Every year from January until early March, eagles come to the lower Hudson Valley. During these winter months, eagles come south so they can hunt for fish in unfrozen waters. A small number of eagles decide to stay year-round. I saw one carrying a fish over High Avenue at the corner of Midland just yesterday.
Attend the public hearing on Suez Water Company’s proposed new headquarters on Lake DeForest
Please attend the next planning board hearing at Clarkstown Town Hall scheduled for Wed. May 22 at 7:30p.
Suez is proposing to clear cut and pave over 60,000 square feet of forest for parking lots and accessory buildings.
This development would cause contaminated storm water and fuel to enter Lake DeForest Reservoir during catastrophic storms, and also, in typical showers from leaking trucks and vehicles.
The development will also adversely impact historic Old Mill Road and the bucolic character of our community.
I have photographed eagles in West Nyack, Lake Tappan and throughout North Rockland. However, some of the most exquisite images I have captured have been around Lake DeForest, including an eagle perched on a tree stump, turning his head as if shouting a command, and another, about to lunch on a fish caught near the outflow of the dam.
One day, I photographed an eagle’s nest off Strawtown Road, on land owned by Suez. The photograph also documented an Orange & Rockland employee cutting trees within approximately 200 feet of an eagles nest, something that should not have happened.
I gave a copy of the photograph to some residents who live across from the lake and were protesting the extension of some fencing. They gave the photo to the Clarkstown Supervisor at the time, who passed it on to the Department of Environmental Conservation.
Over the years, I have taken close to a thousand photos of eagles. In many pictures, you can see the state and federal bands affixed with an expandable sleeve to their legs. Occasionally, I have seen a small antennae that allows GPS tracking. The eagle population is tracked because they are protected under federal law.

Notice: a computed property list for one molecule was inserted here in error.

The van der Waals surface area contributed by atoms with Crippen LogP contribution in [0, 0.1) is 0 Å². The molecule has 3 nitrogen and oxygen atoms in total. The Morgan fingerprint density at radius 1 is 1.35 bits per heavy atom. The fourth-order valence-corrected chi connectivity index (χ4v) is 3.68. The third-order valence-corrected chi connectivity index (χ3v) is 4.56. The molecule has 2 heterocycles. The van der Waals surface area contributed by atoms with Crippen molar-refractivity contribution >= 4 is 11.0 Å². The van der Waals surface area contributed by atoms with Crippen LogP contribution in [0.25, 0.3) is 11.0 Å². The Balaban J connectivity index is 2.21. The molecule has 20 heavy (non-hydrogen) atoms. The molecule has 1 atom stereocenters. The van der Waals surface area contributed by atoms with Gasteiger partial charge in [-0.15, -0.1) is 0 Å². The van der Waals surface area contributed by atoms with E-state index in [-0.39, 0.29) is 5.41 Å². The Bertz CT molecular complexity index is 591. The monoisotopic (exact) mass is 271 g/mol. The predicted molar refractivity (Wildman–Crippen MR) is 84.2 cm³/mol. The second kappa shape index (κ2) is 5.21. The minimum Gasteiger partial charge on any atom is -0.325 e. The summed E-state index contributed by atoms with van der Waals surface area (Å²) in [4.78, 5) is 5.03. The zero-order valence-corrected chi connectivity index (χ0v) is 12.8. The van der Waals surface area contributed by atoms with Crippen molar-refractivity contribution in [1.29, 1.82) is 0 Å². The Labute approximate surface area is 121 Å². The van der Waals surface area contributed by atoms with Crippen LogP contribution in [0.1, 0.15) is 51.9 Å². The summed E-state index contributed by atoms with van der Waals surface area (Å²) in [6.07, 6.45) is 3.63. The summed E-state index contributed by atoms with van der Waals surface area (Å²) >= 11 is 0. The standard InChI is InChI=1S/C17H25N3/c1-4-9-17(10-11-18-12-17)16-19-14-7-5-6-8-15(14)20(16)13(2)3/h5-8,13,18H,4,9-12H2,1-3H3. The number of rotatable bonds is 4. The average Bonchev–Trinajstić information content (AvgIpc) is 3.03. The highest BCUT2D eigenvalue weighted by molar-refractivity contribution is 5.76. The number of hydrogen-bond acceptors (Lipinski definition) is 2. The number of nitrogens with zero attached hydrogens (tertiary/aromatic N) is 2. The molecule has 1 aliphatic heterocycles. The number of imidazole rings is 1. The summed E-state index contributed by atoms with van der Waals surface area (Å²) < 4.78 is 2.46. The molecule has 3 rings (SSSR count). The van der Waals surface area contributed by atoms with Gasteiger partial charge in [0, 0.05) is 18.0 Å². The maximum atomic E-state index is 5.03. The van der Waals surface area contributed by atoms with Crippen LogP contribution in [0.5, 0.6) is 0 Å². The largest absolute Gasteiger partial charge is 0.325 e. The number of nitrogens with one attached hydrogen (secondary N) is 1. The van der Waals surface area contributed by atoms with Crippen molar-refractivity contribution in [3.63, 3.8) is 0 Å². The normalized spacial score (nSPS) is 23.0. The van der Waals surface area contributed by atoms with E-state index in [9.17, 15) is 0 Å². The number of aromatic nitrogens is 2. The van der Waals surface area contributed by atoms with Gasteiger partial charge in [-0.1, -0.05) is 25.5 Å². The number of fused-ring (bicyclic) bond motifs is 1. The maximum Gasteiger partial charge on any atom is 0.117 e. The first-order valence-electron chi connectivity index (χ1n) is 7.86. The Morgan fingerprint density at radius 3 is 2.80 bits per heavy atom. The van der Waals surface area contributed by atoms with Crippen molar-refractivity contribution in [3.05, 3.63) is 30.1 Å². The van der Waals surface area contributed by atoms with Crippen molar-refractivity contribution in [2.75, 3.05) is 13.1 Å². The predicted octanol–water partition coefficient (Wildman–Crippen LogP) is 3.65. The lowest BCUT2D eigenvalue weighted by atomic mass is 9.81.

I photograph eagles because I am drawn to their majesty and grace. But I am aware that as a nature photographer, I also have a civic role to play. My photos help document the habitat that eagles, and all of us, depend on for our survival. The photos I take have to speak for the eagles, who do not have a vote in our elections or a say at our public hearings.
From what I have witnessed at Lake DeForest, any development of parking lots and buildings near this pristine area, the habitat for the eagle and other birds and wild life, is inappropriate. A rigorous environmental impact review should arrive at that same conclusion.
We lost our eagles once before, let’s not let that happen again.
Eagle Photos by Ray Wright.
Sketch by Bill Batson based on a photo of an eagle over Lake DeForest by Ray Wright
See more of Ray’s nature photography at these upcoming events:
New City Library, Wednesday July 24, from 7:30 – 9p. The New City Library is located at 220 N. Main Street, New City, NY 10956-4000
Nyack Public Library, Thursday, August 22, from 6:30 – 8pm. The Nyack Library is located 59 South Broadway, Nyack. Registration begins June 22nd at 8:00a
Protect Our Water from Proposed Suez Construction on Lake DeForest by Laurie Seeman
Nyack Sketch Log: Wright Bros. Real Estate by Bill Batson
Local Arts Index: Ray Wright by Bill Batson
Bill Batson is an activist, artist and writer who lives and sketch logs in Nyack, NY. Nyack Sketch Log: “Lake DeForest, Where Eagles Have Landed” © 2019 Bill Batson. To see more, visit billbatsonarts.com